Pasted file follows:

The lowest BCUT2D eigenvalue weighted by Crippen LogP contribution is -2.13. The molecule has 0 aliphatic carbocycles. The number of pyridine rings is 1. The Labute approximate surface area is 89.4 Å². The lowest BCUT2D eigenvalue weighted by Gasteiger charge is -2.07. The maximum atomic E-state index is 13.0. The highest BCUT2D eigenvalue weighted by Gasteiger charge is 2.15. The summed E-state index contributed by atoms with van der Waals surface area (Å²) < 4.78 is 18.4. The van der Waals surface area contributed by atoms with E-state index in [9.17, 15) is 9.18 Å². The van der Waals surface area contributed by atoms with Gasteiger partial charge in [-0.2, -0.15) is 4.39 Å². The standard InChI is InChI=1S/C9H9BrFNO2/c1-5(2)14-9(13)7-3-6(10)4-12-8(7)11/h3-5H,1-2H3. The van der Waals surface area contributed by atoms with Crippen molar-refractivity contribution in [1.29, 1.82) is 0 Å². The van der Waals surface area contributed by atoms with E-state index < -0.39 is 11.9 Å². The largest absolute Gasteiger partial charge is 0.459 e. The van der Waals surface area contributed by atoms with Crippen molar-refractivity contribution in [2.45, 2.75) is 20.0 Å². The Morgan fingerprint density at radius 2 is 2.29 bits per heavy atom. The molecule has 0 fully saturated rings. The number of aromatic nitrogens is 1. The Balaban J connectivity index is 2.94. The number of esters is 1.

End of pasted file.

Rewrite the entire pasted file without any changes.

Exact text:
The lowest BCUT2D eigenvalue weighted by Crippen LogP contribution is -2.13. The molecule has 0 aliphatic carbocycles. The number of pyridine rings is 1. The Labute approximate surface area is 89.4 Å². The lowest BCUT2D eigenvalue weighted by Gasteiger charge is -2.07. The maximum atomic E-state index is 13.0. The highest BCUT2D eigenvalue weighted by Gasteiger charge is 2.15. The summed E-state index contributed by atoms with van der Waals surface area (Å²) < 4.78 is 18.4. The van der Waals surface area contributed by atoms with E-state index in [9.17, 15) is 9.18 Å². The van der Waals surface area contributed by atoms with Gasteiger partial charge in [-0.2, -0.15) is 4.39 Å². The standard InChI is InChI=1S/C9H9BrFNO2/c1-5(2)14-9(13)7-3-6(10)4-12-8(7)11/h3-5H,1-2H3. The van der Waals surface area contributed by atoms with Crippen molar-refractivity contribution in [1.29, 1.82) is 0 Å². The van der Waals surface area contributed by atoms with E-state index < -0.39 is 11.9 Å². The largest absolute Gasteiger partial charge is 0.459 e. The van der Waals surface area contributed by atoms with Crippen molar-refractivity contribution in [2.45, 2.75) is 20.0 Å². The Morgan fingerprint density at radius 2 is 2.29 bits per heavy atom. The molecule has 0 fully saturated rings. The number of aromatic nitrogens is 1. The Balaban J connectivity index is 2.94. The number of esters is 1.